P.O.V. is also working with nationally recognized media educator Dr. Faith Rogow to develop a facilitation guide to help event organizers carry out substantive and sensitive discussions around the film’s content. The guide contains discussion questions and background information. Cari Ladd is creating a lesson plan. In addition, the American Library Association and P.O.V. are creating a multi-media resource list of books and videos that further explore the issues in the film. The materials will be available free of charge at www.pbs.org/pov/outreach.
P.O.V.: Produced by American Documentary, Inc. and celebrating its 20th season on PBS in 2007, the award-winning P.O.V. series is the longest-running showcase on television to feature the work of America's best contemporary-issue independent filmmakers. Airing on PBS on Tuesdays at 10 p.m., June through September, with primetime specials during the year, P.O.V. has brought more than 250 documentaries to millions nationwide, and has a Webby Award-winning online series, P.O.V.'s Borders. Since 1988, P.O.V. has pioneered the art of presentation and outreach using independent nonfiction media to build new communities in conversation about today's most pressing social issues. More information about P.O.V is available at www.pbs.org/pov.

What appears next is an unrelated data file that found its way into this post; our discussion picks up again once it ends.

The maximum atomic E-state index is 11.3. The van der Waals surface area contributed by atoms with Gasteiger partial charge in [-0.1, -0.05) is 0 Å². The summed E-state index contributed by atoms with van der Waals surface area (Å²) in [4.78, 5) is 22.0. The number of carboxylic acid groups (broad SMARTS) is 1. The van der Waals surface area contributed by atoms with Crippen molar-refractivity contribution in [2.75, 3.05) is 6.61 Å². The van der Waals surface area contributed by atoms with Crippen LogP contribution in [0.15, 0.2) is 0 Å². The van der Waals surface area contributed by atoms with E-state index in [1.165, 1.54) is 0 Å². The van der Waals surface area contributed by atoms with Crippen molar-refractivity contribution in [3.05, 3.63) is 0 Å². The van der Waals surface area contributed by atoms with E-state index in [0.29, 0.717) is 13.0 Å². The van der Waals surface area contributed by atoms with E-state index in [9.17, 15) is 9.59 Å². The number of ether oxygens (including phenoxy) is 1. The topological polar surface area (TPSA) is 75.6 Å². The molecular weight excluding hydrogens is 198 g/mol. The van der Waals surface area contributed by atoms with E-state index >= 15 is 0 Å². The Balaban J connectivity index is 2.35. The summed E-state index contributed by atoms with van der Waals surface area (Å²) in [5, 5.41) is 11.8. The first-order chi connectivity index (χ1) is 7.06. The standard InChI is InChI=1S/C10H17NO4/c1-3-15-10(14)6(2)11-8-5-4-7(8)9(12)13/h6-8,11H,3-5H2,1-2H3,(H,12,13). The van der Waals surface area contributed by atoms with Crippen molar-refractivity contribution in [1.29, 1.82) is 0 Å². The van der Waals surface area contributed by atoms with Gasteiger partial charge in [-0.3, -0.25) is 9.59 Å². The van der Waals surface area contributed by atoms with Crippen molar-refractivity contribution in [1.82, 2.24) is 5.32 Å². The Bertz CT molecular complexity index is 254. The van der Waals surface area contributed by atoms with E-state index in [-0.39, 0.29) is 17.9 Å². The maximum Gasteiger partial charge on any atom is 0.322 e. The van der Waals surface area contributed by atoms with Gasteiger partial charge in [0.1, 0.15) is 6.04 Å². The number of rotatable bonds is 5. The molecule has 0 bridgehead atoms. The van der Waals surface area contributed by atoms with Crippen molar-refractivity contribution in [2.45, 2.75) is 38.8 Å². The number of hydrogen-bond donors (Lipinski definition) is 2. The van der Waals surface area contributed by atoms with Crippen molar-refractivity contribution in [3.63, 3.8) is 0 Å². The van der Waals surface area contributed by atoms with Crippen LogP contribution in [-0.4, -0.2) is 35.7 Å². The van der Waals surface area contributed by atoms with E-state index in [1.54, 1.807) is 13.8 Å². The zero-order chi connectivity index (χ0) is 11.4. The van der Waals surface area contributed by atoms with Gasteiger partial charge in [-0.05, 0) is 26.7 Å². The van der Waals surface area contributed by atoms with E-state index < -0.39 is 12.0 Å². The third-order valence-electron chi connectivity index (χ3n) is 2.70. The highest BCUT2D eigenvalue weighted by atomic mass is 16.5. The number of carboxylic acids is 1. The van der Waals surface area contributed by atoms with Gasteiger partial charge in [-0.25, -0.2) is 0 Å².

Major funding for P.O.V. is provided by the John D. and Catherine T. MacArthur Foundation, the National Endowment for the Arts, the New York State Council on the Arts, the Ford Foundation, the Educational Foundation of America, PBS and public television viewers. Funding for P.O.V.’s Diverse Voices Project is provided by the Corporation for Public Broadcasting, with additional support from JPMorgan Chase Foundation, the official sponsor of P.O.V.'s 20th Anniversary Campaign. P.O.V. is presented by a consortium of public television stations, including KCET Los Angeles, WGBH Boston, and Thirteen/WNET New York.